Smuggling snacks in, or paying over the top prices to support your local cinema – what’s the best to do, asks Simon.

Back on the drive to the UCI Preston many moons ago – back when the UCI in Preston was still a thing – I’d always earmarked the shop to go to on the way, in order to buy a few snacks (as rustle-free as possible, of course) to take along with me. I was a student at the time, and the multiplex was a regular chance to switch-off, that I constantly seized.

Over time, my reliance on cinema snacks has waned a little (call it older age), but I still find myself recoiling a little when I’m vaguely tempted to buy something. Recoiling, that is, as the price of some of the items on offer. In a summer where Poundland has been offering an enormous bag of satisfactory popcorn for, well, £1 (although the Halesowen branch had long since mysteriously sold out), spending north of four quid for a box of freshly popped stuff isn’t that tempting really.

One consequence of my advancing years, however, is that I now also have deeper understanding of cinema economics. In much the same way that a film’s cinematic run was seen in the days of thriving physical media as the promo for the more lucrative home formats release, so the selling of a cinema ticket isn’t where a picture house makes its cash. Rather that the return comes from the collection of food and drinks that they try and get you to buy.

The scaling down of personnel at cinemas is one of the reasons, therefore, that most of us end up buying our ticket either from a soulless Dalek-esque machine (although a Dalek would make it a bit more of an adventure), or heading to the snack counter. Certainly, my local assorted local cinemas no longer have separate desks for selling tickets and selling grub, with at least part of the motivation for that presumably being the wish to tempt you to buy more than a seat for a screening.

Part of the aforementioned cinema economics is a squeezing from purveyors of big films for their slice of the box office gross. That in the first week or two, the studio takes a higher percentage of ticket sales for a big release, which is one reason why they’re so keen to get you in to see their latest movie as early as possible. It’s also one of the reasons why some cinema chains, such as Odeon, impose an additional premium should you want to see a big film in the opening fortnight. The profit margin for a cinema is minimal at best, and perhaps we’d expect a monster-sized released to be leading to champagnes all round. But that’s not necessarily the case.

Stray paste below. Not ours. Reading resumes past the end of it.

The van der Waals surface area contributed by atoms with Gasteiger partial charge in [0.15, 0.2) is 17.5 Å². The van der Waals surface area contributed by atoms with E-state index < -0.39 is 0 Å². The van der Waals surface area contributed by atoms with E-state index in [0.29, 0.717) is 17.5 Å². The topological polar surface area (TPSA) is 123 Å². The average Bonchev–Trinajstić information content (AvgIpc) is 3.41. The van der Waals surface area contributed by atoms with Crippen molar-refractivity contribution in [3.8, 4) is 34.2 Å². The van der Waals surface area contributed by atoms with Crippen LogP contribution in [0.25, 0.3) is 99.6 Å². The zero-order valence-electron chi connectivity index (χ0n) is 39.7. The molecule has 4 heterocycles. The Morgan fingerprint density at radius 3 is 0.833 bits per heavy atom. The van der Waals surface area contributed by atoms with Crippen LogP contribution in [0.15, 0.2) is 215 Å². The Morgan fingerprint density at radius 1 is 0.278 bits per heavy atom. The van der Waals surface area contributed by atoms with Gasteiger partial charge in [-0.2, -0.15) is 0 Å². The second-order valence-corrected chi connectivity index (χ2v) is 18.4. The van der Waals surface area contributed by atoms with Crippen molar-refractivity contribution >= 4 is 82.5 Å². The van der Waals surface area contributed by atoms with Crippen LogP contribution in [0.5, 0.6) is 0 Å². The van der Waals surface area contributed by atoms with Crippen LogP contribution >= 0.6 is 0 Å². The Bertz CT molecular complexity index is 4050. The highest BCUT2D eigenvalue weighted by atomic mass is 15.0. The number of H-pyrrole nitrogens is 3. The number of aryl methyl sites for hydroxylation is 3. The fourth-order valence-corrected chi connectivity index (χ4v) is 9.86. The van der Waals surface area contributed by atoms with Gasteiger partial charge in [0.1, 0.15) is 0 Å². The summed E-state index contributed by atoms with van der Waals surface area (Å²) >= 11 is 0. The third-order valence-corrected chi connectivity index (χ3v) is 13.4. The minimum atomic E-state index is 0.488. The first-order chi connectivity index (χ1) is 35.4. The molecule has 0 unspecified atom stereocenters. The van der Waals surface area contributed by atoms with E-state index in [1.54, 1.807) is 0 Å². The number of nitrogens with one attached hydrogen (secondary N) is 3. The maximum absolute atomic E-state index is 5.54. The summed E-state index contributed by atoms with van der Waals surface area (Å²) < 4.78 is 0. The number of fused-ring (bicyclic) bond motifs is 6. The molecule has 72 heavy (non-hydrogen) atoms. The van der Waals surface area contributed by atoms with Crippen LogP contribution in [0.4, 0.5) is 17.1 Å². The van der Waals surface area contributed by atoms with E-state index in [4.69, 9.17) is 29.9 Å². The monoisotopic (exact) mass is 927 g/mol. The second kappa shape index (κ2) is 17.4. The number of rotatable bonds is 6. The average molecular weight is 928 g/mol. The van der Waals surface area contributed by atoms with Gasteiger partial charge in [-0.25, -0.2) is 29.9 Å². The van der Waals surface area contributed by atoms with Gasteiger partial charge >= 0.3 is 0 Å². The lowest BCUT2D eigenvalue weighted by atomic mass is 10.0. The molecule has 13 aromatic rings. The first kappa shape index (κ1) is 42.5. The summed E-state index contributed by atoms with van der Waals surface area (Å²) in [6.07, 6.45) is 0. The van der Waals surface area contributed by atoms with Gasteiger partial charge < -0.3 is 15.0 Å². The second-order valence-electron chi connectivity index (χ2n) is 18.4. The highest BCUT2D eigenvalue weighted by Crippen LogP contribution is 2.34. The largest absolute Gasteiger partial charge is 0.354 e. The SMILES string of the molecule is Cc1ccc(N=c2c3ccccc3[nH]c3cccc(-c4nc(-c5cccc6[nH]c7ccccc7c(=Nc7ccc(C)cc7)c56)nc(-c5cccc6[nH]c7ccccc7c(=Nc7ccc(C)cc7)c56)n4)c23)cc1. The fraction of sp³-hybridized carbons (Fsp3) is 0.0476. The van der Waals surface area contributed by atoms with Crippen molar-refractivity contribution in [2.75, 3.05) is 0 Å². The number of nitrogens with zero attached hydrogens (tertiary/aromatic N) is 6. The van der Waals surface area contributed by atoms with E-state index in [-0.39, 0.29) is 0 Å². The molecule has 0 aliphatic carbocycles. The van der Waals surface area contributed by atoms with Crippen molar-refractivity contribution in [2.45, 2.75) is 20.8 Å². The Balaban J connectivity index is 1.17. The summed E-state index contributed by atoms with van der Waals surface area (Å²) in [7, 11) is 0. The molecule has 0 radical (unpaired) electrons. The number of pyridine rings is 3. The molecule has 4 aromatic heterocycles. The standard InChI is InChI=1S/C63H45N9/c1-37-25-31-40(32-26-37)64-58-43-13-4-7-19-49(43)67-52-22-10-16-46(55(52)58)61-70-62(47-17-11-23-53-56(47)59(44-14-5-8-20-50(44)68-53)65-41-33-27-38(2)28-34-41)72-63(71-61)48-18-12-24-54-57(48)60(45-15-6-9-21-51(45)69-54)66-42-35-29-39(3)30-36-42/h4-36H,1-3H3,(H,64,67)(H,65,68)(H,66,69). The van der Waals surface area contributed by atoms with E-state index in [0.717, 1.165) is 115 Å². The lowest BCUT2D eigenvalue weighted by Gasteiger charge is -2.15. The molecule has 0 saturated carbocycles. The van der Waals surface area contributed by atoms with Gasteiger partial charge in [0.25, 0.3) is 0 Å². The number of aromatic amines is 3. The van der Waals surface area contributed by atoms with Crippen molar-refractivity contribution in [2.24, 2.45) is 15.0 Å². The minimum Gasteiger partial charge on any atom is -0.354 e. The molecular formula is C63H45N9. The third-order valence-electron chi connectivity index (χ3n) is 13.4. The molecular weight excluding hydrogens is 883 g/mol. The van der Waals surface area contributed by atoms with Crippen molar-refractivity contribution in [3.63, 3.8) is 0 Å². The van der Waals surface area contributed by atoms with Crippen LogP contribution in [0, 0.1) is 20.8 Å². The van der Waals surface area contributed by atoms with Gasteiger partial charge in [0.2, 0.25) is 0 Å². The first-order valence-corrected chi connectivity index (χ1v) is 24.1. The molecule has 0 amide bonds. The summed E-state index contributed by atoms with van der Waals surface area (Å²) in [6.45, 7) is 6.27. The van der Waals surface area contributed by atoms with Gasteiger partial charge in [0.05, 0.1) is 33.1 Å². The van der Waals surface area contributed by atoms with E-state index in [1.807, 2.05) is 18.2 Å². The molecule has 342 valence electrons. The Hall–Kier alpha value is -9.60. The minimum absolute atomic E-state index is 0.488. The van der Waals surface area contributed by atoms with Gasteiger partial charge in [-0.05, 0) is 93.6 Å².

Which brings me back to the issue of food. Back in 2015, YouGov ran a survey on this in the UK, which revealed that on average, British cinemagoers spend an average of £7.85 of extra bits and bobs – primarily food and drink – when we go to the cinema. It’s this spend that’s not only causing cinemas to remain profitable, but in some cases profitable enough that the chain continues to expand. Still, when you sit in a screening of a film without an usher, with the back door of the screen not shut, without anyone making sure your fellow patrons behave, it’s hard to have too much sympathy.

Conversely, when it comes to smaller, independent cinemas, the situation is a little different. Powered by film lovers (as, in fairness, most multiplex chains are), indies often curate and fight for programmes of films that otherwise may not make it to the big screen in your area. Also, they’re often the most innovative when it comes to offering less noisy snacks.

Personally, I’ve always been a little uneasy about taking my own snacks into an independent cinema. Some, not all, consistently exist on a bit of a commercial knife edge, and if I am going to have a drink or something to eat, then I feel a bit bound to buy it directly off them.

It’s not, though, as if much could be done if I chose not to. For all the occasions where a cinema has posted a sign asking for people not to consume their own food and drink on the premises, there are matching stories of people who have taken in everything from a bag or two of Maltesers, to a full Chinese meal (this is not being made up). I remember going to see Jurassic World, and watching as a family a few rows in front unpacked a couple of two litre bottles of Coke and a multipack of crisps from their Morrisons shopping bag. Thankfully, they’d worked their way through the crisps by the time the trailers were done.

There’s ultimately something of a Mexican stand-off here. Cinemas need the income from the concession stand, and charge inflated prices that the majority of people seem to pay. Us punters, meanwhile, have to choose whether to support the cinema – as most of us want to do – and pay through the nose for stuff that’s available for a fifth of the price in the supermarket down the road, or sneak our own stuff in and save a few quid.

Full disclosure: I’m not beyond sneaking in a quiet bag of confectionery from time to time, but always buy a coffee from a cinema, and if my party is having popcorn, we get it from their stand. I have no idea quite where what I’m doing sits on the compass of morality. I love the cinema, I want the cinemas to exist and thrive. But I also know the prices down at Halesowen Poundland…

Where do you stand on this one? Leave your thoughts in the comments…

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